Tag Archives: TurboTax

How to Prevent Audits at Tax Time

Filing your federal tax return is probably either your favorite time of year or a tedious task that depletes your savings account. If you’re self-employed, you may have already figured out that you can deduct all sorts of things when April rolls around. Independent contractors who work in direct sales enjoy many different benefits at tax time, including deductions for business-related expenses and the ability to write off debts from self-employment. Make sure that you only deduct applicable expenses if you don’t want to find your tax return on the local auditor’s desk.

Don’t Get Greedy

Make sure you’re only claiming real deductions as you fill out your federal return. It’s okay to claim meal expenses and mileage for some professions, but review current IRS rules first. Auditors are said to have a strong interest in returns filled with deductions, so keep that in mind before you take off a few bucks for that lunch at Applebee’s.

Don’t Tell Them More Than They Need to Know

When you file a federal return, there’s no reason to mail in receipts or a copy of your self-employment earnings.  If the IRS wants this info, they’ll ask for it.  Don’t trigger an audit by offering extra documents or information.

Don’t File Too Early or Too Late

Self-employed folks should avoid filing on the first day of tax season or preparing a return long after April 15th has passed. Play it safe and file in February or March with the majority of the other taxpayers.  Avoid doing anything to call attention to your return, like requesting extension after extension or amending it at the last possible minute.

Final Thoughts

Tax time is never fun, but it’s even more stressful if your expenses are audited.  Play by the rules and keep an eye on your deductions to avoid receiving an unexpected letter from the IRS months after submitting your return.

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Tax Review for Direct Sellers

It’s the New Year!  While I know you are busy working on getting sales going again and keeping those resolutions, one thing that you should be thinking about is getting your taxes ready.  I know some people like to file as soon as they possibly can in February so here is some past articles about taxes to help you either finish off your 2012 year or to get 2013 started on the right foot.   Tax

These articles cover all sorts of topics from what you can and cannot use as a business write off, how to keep track of everything through the year so you are not as overwhelmed and how to get the most bang for your buck.  Of course, please remember that I am not a tax accountant and that you are best to talk to your personal accountant to know what will work best for you and your situation.

A Quick Tax Overview – Direct Sales
Keeping Track of Papers for Tax Time
Tax Information – Advertising Write Offs
Tax Information – Vehicle Write offs
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Tax Season in Direct Sales – Everyone’s Favourite!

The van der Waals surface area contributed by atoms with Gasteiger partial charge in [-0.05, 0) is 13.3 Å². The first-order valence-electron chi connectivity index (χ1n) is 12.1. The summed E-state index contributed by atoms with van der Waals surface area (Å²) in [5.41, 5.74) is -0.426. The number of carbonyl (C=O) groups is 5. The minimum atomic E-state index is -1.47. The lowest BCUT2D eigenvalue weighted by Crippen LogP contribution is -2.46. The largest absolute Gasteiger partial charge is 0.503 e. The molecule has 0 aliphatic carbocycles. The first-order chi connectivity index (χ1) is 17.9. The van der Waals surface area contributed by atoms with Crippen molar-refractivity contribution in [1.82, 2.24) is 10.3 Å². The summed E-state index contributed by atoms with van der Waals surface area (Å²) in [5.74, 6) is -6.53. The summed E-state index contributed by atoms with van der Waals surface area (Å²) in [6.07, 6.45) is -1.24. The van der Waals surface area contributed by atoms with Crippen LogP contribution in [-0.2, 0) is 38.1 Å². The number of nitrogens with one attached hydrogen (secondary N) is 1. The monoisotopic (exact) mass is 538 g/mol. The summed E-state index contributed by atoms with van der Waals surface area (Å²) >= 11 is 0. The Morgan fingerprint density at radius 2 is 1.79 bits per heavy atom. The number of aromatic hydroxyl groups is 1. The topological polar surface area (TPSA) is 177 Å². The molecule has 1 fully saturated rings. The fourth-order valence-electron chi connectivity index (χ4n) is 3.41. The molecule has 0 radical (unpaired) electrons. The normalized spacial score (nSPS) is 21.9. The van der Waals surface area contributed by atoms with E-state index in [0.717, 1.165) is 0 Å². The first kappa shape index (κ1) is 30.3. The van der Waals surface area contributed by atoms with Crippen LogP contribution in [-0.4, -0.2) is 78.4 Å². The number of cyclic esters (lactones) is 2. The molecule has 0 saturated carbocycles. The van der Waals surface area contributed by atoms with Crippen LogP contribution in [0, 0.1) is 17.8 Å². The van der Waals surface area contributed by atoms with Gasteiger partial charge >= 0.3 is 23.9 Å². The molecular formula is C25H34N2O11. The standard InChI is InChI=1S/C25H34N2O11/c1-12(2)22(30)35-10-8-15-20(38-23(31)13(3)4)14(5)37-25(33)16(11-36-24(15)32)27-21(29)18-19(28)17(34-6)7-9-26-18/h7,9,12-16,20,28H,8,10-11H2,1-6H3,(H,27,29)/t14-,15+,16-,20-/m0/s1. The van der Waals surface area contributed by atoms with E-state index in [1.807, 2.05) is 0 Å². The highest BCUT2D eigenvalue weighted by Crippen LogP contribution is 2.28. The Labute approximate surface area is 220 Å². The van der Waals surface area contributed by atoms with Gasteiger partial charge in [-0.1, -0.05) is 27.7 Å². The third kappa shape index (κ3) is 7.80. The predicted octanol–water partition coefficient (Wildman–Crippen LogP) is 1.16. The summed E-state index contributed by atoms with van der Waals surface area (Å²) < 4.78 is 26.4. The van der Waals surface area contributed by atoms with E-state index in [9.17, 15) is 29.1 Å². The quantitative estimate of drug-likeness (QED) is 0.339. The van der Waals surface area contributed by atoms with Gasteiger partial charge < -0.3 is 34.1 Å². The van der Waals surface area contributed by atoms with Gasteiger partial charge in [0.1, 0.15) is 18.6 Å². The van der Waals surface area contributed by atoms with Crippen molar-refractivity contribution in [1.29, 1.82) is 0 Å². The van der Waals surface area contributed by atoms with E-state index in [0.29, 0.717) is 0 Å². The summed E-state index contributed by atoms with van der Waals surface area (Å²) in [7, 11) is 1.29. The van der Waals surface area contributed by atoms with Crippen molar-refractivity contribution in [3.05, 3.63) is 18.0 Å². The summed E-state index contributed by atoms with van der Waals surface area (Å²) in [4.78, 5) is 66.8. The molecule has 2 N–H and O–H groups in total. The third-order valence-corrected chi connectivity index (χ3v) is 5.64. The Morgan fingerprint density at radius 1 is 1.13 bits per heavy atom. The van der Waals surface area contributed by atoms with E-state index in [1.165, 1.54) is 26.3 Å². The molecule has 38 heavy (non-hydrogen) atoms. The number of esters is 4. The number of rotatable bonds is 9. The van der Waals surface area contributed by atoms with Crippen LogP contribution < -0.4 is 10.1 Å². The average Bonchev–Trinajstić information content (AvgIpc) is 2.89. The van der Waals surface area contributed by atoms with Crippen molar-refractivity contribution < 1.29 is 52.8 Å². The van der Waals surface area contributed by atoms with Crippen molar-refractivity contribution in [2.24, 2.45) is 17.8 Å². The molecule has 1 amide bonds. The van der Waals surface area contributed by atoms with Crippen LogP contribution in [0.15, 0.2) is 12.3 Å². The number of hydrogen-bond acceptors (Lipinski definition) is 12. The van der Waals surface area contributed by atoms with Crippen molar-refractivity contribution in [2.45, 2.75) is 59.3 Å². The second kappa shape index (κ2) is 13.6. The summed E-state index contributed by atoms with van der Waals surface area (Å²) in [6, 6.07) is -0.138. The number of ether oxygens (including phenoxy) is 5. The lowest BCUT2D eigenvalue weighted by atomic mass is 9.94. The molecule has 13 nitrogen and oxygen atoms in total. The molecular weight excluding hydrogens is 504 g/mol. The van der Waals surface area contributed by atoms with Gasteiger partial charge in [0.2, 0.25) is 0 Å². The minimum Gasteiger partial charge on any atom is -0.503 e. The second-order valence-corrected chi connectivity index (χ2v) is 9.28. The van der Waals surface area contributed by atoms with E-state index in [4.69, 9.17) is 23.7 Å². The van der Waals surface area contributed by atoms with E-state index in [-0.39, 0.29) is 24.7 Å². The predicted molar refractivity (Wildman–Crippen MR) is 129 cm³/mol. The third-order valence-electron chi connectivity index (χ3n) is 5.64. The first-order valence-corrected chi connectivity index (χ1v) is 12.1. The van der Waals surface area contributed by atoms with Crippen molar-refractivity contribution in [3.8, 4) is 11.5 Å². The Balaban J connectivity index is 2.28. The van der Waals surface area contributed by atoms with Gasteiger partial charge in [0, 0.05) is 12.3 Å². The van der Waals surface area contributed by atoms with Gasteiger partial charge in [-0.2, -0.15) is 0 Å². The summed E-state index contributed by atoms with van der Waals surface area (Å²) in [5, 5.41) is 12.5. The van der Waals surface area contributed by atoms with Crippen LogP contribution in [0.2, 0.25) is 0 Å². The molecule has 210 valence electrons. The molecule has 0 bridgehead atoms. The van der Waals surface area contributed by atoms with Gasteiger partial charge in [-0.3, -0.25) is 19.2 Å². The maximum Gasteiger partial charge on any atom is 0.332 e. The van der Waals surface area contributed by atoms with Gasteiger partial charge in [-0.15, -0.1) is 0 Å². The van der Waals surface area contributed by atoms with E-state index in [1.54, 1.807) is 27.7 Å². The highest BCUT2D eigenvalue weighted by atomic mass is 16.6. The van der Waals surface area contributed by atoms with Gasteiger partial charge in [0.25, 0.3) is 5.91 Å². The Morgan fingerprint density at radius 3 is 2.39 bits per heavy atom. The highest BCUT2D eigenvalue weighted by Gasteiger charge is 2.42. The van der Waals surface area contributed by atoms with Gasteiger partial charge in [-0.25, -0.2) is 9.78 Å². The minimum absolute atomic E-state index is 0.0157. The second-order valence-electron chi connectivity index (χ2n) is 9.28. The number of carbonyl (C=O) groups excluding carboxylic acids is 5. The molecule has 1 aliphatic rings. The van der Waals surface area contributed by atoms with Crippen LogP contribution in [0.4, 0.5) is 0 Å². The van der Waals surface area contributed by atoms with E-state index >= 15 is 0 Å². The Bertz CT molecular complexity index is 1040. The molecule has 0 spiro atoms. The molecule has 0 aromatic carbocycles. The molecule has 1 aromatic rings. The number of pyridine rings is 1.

Did you sense the sarcasm in that title?  Personally, I do not mind doing taxes, but I have done my own ever since I started working and I also work in accounting so they are not the scariest thing to me.  But for many people, they are not comfortable with doing accounting or taxes for their direct sales business.  Hopefully this guide will give you some ideas to take the scare factor away.

Tax

Tax (Photo credit: 401K)

Revenues – You need to claim the funds that you made from your business.  This is the proceeds that you made on your sales.  For instance, if you made $100 on a sale but your cost was $75, then you need to claim that $25.  If you had a team, then you may have made commissions on them which will also need to be claimed.  Your company will issue you a tax receipt when the money they have paid to you is over $600, regardless of the mix between revenue from parties or team commissions.

Deductions – There are lots of deductions that you can take with a home based business.  Various expenses to keep your house running, costs associated with your mortgage, expenses associated with your vehicle and of course, those that are encountered in the course of your business. For many people, these deductions make the difference between owing money and paying in.  It is always best to consult your tax agency or tax accountant to find out what is and is not deductible and what you qualify for.  The deductions that I get may not be the same as the people on my direct sales team.

Expenses – Not only do you get deductions from your home and your car, you have legitimate business expenses.  Did you purchase postage to mail out catalogues?  How about paid for advertising in the form of business cards or a car decal?  Did you give away any product for raffles, hostess gifts or just to allow people to try the product?  All of these are valid expenses and ones that you need to keep track of for tax time.

 

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